Whip-poor-wills breed twice per year, from May through June, usually laying 2 eggs per clutch. They lay eggs on the ground usually beneath trees, bushes, or fallen trees branches near open areas. Most nests are depressions in leaves, pine needles, or bare ground. Eggs hatch after about 19 days. Time to fledging is about 17 days. Little is known about when whip-poor-wills have reproduce, but it is thought to be 1 year of age, the average for the nighthawk and nightjar family. Whip-poor-will reproductive cycles are synchronized with moon cycles, resulting in better moonlit nights when foraging to feed their young.
Both male and female whip-poor-will adults incubate the eggs, starting with the laying of the first egg. Both parents feed their young, beginning right after hatching. While one parent is finding food, the other is protecting the nest. Whenever the returning adult comes back to the nest, it regurgitates insects to both young. Young whip-poor-wills have been known to accept food from parents at 30 days of age. Whip-poor-will hatchlings are able to avoid predators without parental care from a fairly early age.
Little information is known about the lifespan of whip-poor-wills. Tagged wild whip-poor-wills have been known to live up to 15 years. Most causes of mortality occur when birds are very young or as eggs. There is some competition with related species, such as Chuck-will's-widows that might reduce their lifespan.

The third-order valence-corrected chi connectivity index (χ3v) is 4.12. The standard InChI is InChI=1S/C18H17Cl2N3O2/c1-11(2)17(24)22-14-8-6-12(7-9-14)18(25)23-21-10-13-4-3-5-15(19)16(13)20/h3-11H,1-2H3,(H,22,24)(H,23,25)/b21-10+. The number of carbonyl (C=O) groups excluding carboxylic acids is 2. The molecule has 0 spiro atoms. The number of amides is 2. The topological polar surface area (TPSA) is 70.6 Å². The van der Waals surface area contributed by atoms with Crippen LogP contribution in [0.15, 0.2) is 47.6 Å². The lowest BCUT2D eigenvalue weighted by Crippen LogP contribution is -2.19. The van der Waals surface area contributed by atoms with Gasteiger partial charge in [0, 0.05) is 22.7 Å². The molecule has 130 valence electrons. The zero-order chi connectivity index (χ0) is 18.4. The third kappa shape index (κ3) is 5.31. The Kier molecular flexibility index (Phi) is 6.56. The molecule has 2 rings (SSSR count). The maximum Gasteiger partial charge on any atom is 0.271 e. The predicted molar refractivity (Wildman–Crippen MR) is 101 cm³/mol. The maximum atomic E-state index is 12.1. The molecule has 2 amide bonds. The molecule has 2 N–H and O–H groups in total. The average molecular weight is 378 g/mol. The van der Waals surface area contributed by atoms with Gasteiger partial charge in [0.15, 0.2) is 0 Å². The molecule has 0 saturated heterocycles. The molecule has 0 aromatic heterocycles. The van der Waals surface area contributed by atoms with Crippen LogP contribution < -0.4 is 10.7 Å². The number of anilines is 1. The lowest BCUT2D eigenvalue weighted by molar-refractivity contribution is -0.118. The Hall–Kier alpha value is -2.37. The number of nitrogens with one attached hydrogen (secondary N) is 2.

Whip-poor-wills fly slowly and noiselessly. They usually glide and can take off nearly vertically. They waddle when they walk and can make short hops. They are nocturnal animals that move very little at dusk or dawn. They typically roost in tree branches close to the ground. Whip-poor-wills are generally solitary but may form small flocks during migration. (Cink, 2002)
Whip-poor-wills migrate to the southern tip of Florida, Mexico, and Central America in early September and October. They return to breeding sites from late March through May.
Little is known about the home range but some have been known to have territory sizes up to 111,000 square meters. (Cink, 2002)
Whip-poor-wills are known for their three tone calls, sounding like "whip-poor-will", for which they are named. This call is usually given by males to establish territories. The "quirt" is a soft call that communicates excitement or stress, it is usually used by wintering, territorial birds. A "growl" is a fluttering sound used when two territorial individuals meet. The "hiss" is a repeated loud call used when predators are near. The "cur" is a guttural chuckle, often given during courtship or at other times by nesting birds.